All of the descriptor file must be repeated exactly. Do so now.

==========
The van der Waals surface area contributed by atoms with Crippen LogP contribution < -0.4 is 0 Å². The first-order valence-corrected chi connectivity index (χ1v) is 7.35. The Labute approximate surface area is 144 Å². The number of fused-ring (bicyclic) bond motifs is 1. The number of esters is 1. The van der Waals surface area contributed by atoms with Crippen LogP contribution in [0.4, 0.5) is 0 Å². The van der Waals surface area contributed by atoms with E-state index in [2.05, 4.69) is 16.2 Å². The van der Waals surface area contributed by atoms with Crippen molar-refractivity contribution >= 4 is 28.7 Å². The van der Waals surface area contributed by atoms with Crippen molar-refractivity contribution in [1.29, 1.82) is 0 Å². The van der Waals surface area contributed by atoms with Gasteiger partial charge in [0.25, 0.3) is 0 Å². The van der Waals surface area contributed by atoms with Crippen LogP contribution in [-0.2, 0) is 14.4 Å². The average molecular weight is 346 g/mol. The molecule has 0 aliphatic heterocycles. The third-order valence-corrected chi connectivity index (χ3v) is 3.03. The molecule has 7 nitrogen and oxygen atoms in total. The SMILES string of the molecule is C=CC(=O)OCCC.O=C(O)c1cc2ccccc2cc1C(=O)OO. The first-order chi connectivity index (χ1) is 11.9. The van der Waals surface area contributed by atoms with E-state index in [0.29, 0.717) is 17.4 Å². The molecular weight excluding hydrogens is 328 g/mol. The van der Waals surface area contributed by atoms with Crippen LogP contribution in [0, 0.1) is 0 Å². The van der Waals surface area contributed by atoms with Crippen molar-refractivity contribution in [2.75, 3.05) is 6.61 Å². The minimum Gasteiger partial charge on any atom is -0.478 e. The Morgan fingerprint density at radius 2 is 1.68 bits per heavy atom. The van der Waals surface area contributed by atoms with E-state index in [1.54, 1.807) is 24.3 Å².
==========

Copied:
The van der Waals surface area contributed by atoms with Crippen LogP contribution < -0.4 is 0 Å². The first-order valence-corrected chi connectivity index (χ1v) is 7.35. The Labute approximate surface area is 144 Å². The number of fused-ring (bicyclic) bond motifs is 1. The number of esters is 1. The van der Waals surface area contributed by atoms with Crippen LogP contribution in [0.4, 0.5) is 0 Å². The van der Waals surface area contributed by atoms with E-state index in [2.05, 4.69) is 16.2 Å². The van der Waals surface area contributed by atoms with Crippen molar-refractivity contribution >= 4 is 28.7 Å². The van der Waals surface area contributed by atoms with Crippen molar-refractivity contribution in [1.29, 1.82) is 0 Å². The van der Waals surface area contributed by atoms with Gasteiger partial charge in [0.25, 0.3) is 0 Å². The van der Waals surface area contributed by atoms with Crippen LogP contribution in [-0.2, 0) is 14.4 Å². The average molecular weight is 346 g/mol. The molecule has 0 aliphatic heterocycles. The third-order valence-corrected chi connectivity index (χ3v) is 3.03. The molecule has 7 nitrogen and oxygen atoms in total. The SMILES string of the molecule is C=CC(=O)OCCC.O=C(O)c1cc2ccccc2cc1C(=O)OO. The first-order chi connectivity index (χ1) is 11.9. The van der Waals surface area contributed by atoms with E-state index in [0.29, 0.717) is 17.4 Å². The molecular weight excluding hydrogens is 328 g/mol. The van der Waals surface area contributed by atoms with Crippen LogP contribution in [0, 0.1) is 0 Å². The van der Waals surface area contributed by atoms with Crippen molar-refractivity contribution in [2.75, 3.05) is 6.61 Å². The minimum Gasteiger partial charge on any atom is -0.478 e. The Morgan fingerprint density at radius 2 is 1.68 bits per heavy atom. The van der Waals surface area contributed by atoms with E-state index in [1.54, 1.807) is 24.3 Å².